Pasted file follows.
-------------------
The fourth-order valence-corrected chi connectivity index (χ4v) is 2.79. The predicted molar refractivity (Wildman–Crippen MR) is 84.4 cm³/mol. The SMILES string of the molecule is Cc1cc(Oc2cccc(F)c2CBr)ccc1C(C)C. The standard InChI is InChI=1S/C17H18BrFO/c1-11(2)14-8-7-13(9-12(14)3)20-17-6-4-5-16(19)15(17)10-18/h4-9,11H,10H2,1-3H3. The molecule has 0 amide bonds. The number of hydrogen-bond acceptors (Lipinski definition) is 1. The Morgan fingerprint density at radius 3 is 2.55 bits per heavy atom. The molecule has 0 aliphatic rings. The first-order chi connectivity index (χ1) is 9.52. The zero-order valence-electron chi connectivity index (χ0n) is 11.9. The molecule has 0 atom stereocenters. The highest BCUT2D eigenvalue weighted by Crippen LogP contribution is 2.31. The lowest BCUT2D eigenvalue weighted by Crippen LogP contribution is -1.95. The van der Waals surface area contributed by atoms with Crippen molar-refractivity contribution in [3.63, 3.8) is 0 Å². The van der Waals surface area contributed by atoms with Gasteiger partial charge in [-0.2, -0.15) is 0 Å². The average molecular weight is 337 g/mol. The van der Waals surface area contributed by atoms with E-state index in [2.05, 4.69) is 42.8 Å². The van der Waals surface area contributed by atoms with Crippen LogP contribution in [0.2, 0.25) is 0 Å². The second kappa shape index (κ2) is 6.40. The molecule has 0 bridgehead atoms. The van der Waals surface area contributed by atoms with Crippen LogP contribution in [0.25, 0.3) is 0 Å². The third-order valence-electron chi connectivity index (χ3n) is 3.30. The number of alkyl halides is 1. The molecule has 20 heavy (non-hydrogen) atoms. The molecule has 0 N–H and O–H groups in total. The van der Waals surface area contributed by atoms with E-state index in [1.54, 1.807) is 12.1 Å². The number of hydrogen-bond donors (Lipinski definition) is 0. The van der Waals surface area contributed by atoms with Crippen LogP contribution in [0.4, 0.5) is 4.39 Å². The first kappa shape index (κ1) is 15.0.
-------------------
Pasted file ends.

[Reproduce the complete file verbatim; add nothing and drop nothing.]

The fourth-order valence-corrected chi connectivity index (χ4v) is 2.79. The predicted molar refractivity (Wildman–Crippen MR) is 84.4 cm³/mol. The SMILES string of the molecule is Cc1cc(Oc2cccc(F)c2CBr)ccc1C(C)C. The standard InChI is InChI=1S/C17H18BrFO/c1-11(2)14-8-7-13(9-12(14)3)20-17-6-4-5-16(19)15(17)10-18/h4-9,11H,10H2,1-3H3. The molecule has 0 amide bonds. The number of hydrogen-bond acceptors (Lipinski definition) is 1. The Morgan fingerprint density at radius 3 is 2.55 bits per heavy atom. The molecule has 0 aliphatic rings. The first-order chi connectivity index (χ1) is 9.52. The zero-order valence-electron chi connectivity index (χ0n) is 11.9. The molecule has 0 atom stereocenters. The highest BCUT2D eigenvalue weighted by Crippen LogP contribution is 2.31. The lowest BCUT2D eigenvalue weighted by Crippen LogP contribution is -1.95. The van der Waals surface area contributed by atoms with Crippen molar-refractivity contribution in [3.63, 3.8) is 0 Å². The van der Waals surface area contributed by atoms with Gasteiger partial charge in [-0.2, -0.15) is 0 Å². The average molecular weight is 337 g/mol. The van der Waals surface area contributed by atoms with E-state index in [2.05, 4.69) is 42.8 Å². The van der Waals surface area contributed by atoms with Crippen LogP contribution in [0.2, 0.25) is 0 Å². The second kappa shape index (κ2) is 6.40. The molecule has 0 bridgehead atoms. The van der Waals surface area contributed by atoms with Crippen LogP contribution in [0.25, 0.3) is 0 Å². The third-order valence-electron chi connectivity index (χ3n) is 3.30. The number of alkyl halides is 1. The molecule has 20 heavy (non-hydrogen) atoms. The molecule has 0 N–H and O–H groups in total. The van der Waals surface area contributed by atoms with E-state index in [1.54, 1.807) is 12.1 Å². The number of hydrogen-bond donors (Lipinski definition) is 0. The van der Waals surface area contributed by atoms with Crippen LogP contribution in [0.4, 0.5) is 4.39 Å². The first kappa shape index (κ1) is 15.0.